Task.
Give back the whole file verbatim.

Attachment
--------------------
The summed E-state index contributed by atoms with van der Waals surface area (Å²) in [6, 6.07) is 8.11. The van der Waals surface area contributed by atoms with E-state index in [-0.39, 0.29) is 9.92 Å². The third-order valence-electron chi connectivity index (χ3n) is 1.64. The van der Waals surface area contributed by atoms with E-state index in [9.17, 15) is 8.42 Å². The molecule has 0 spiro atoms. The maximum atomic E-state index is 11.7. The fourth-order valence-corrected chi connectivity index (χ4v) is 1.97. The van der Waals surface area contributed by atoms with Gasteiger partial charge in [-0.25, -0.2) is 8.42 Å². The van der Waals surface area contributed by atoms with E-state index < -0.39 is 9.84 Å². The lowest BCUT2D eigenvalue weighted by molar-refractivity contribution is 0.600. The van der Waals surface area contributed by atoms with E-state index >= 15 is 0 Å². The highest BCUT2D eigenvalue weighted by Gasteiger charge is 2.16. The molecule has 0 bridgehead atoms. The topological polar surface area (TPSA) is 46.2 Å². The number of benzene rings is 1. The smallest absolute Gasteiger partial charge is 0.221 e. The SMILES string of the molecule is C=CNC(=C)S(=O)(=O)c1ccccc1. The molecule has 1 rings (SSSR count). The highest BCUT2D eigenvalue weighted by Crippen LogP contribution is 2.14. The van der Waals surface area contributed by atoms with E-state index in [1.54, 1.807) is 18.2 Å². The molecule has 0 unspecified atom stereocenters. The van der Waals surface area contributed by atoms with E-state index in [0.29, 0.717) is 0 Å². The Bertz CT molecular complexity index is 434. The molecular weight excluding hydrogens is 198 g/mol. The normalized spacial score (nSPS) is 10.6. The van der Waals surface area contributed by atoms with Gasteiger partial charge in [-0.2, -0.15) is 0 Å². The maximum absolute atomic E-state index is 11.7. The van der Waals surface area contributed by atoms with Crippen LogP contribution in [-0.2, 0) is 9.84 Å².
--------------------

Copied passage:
The summed E-state index contributed by atoms with van der Waals surface area (Å²) in [6, 6.07) is 8.11. The van der Waals surface area contributed by atoms with E-state index in [-0.39, 0.29) is 9.92 Å². The third-order valence-electron chi connectivity index (χ3n) is 1.64. The van der Waals surface area contributed by atoms with E-state index in [9.17, 15) is 8.42 Å². The molecule has 0 spiro atoms. The maximum atomic E-state index is 11.7. The fourth-order valence-corrected chi connectivity index (χ4v) is 1.97. The van der Waals surface area contributed by atoms with Gasteiger partial charge in [-0.25, -0.2) is 8.42 Å². The van der Waals surface area contributed by atoms with E-state index < -0.39 is 9.84 Å². The lowest BCUT2D eigenvalue weighted by molar-refractivity contribution is 0.600. The van der Waals surface area contributed by atoms with E-state index >= 15 is 0 Å². The highest BCUT2D eigenvalue weighted by Gasteiger charge is 2.16. The molecule has 0 bridgehead atoms. The topological polar surface area (TPSA) is 46.2 Å². The number of benzene rings is 1. The smallest absolute Gasteiger partial charge is 0.221 e. The SMILES string of the molecule is C=CNC(=C)S(=O)(=O)c1ccccc1. The molecule has 1 rings (SSSR count). The highest BCUT2D eigenvalue weighted by Crippen LogP contribution is 2.14. The van der Waals surface area contributed by atoms with E-state index in [1.54, 1.807) is 18.2 Å². The molecule has 0 unspecified atom stereocenters. The van der Waals surface area contributed by atoms with E-state index in [0.29, 0.717) is 0 Å². The Bertz CT molecular complexity index is 434. The molecular weight excluding hydrogens is 198 g/mol. The normalized spacial score (nSPS) is 10.6. The van der Waals surface area contributed by atoms with Gasteiger partial charge in [-0.2, -0.15) is 0 Å². The maximum absolute atomic E-state index is 11.7. The van der Waals surface area contributed by atoms with Crippen LogP contribution in [-0.2, 0) is 9.84 Å².